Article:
Pollock died at the age of 44 in an alcohol- related car accident. In December 1956, he was given a memorial retrospective exhibition at the Museum of Modern Art (MoMA) in New York City, and a larger more comprehensive exhibition there in 1967. More recently, in 1998 and 1999, his work was honored with large-scale retrospective exhibitions at MoMA and at The Tate in London.In 2000, Pollock was the subject of an Academy Award–winning film Pollock directed by and starring Ed Harris.
In November 2006, Pollocks No. 5, 1948 became the worlds most expensive painting, when it was sold privately to an undisclosed buyer for the sum of $140,000,000. The previous owner was film and music-producer David Geffen. It is rumored that the current owner is a German businessman and art collector.
Georgia Totto OKeeffe (1887 – 1986) was an American artist. OKeeffe was a major figure in American art from the 1920s.She received widespread recognition for her technical contributions, as well as for challenging the boundaries of modern American artistic style. She is chiefly known for paintings of flowers, rocks, shells, animal bones, and landscapes in which she synthesized abstraction and representation.
Her paintings present crisply contoured forms that are replete with subtle tonal transitions of varying colors. She often transformed her subject matter into powerful abstract images
Importantly, OKeeffe played a central role in bringing an American art style to Europe at a time when the majority of influence flowed in the opposite direction. This feat enhanced her art-historical importance given that she was one of few women to have gained entry to this level of professional influence. She found artistic inspiration, particularly in New Mexico, where she settled late in life.
Edward Hopper (1882 – 1967) was a prominent American realist painter and printmaker. While most popularly known for his oil paintings, he was equally proficient as a watercolorist . In both his urban and rural scenes, his spare and finely calculated renderings reflected his personal vision of modern American life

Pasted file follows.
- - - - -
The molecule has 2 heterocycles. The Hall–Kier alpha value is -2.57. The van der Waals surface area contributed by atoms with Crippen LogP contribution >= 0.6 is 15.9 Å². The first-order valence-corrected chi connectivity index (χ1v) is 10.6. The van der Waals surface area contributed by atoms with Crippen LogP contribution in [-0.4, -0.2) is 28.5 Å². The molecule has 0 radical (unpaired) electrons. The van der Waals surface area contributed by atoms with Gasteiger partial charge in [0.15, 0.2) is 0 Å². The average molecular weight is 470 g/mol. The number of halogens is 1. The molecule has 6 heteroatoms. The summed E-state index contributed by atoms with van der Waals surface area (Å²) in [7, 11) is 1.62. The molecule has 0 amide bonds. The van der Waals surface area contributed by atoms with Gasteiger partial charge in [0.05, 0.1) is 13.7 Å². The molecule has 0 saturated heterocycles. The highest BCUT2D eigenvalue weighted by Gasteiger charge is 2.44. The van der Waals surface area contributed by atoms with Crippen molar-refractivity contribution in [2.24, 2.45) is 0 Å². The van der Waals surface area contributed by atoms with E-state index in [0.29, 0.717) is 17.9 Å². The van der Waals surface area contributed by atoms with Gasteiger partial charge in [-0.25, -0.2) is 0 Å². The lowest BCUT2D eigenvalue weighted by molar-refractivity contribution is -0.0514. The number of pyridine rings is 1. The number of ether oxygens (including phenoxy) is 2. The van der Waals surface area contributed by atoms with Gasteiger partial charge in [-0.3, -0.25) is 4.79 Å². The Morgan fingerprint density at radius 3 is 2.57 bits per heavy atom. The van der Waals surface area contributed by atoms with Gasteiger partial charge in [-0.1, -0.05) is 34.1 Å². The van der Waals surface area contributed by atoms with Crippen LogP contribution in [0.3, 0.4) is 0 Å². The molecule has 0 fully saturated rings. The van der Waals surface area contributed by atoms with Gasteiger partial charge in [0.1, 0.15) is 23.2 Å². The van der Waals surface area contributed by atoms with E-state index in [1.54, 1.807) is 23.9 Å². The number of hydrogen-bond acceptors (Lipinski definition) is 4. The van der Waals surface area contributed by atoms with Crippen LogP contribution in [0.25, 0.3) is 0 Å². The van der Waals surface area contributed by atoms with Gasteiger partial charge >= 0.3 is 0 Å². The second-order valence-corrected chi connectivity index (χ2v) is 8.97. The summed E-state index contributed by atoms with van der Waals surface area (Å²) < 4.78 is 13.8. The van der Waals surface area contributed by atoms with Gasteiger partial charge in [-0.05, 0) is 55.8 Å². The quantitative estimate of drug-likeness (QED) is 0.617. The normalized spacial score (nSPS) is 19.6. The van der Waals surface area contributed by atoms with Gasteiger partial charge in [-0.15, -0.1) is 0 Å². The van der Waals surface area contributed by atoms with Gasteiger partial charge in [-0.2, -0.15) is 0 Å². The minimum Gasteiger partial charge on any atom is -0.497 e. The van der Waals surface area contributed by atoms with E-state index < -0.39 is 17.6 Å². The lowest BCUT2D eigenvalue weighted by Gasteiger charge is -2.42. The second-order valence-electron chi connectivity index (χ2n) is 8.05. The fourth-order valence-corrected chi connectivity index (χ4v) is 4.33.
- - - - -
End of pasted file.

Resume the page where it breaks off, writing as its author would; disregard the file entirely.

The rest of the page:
With his paintings, Hopper paid particular attention to geometrical design and the careful placement of human figures in proper balance with their environment. He was a slow and methodical artist; as he wrote, “It takes a long time for an idea to strike. Then I have to think about it for a long time. I don’t start painting until I have it all worked out in my mind. I’m all right when I get to the easel (мольберт)"
His paintings combine apparently incompatible qualities. Modern in their bleakness and simplicity, they are also full of nostalgia for the puritan virtues of the American past - the kind of quirky nineteenth- century architecture Hopper liked to paint, for instance, could not have been more out of fashion than it was in the mid 1920s, when he first began to look at it seriously.
In 1929, he was included in the Museum of Modern Arts second exhibition, Paintings by Nineteen Living Americans, and in 1930 The House by the Railroad entered the museums permanent collection. In the same year, the Whitney Museum bought Hoppers Early Sunday Morning its most expensive purchase up to that time. In 1933 Hopper was given a retrospective exhibition at the Museum of Modern Art. This was followed, in 1950, by a fuller retrospective show at the Whitney.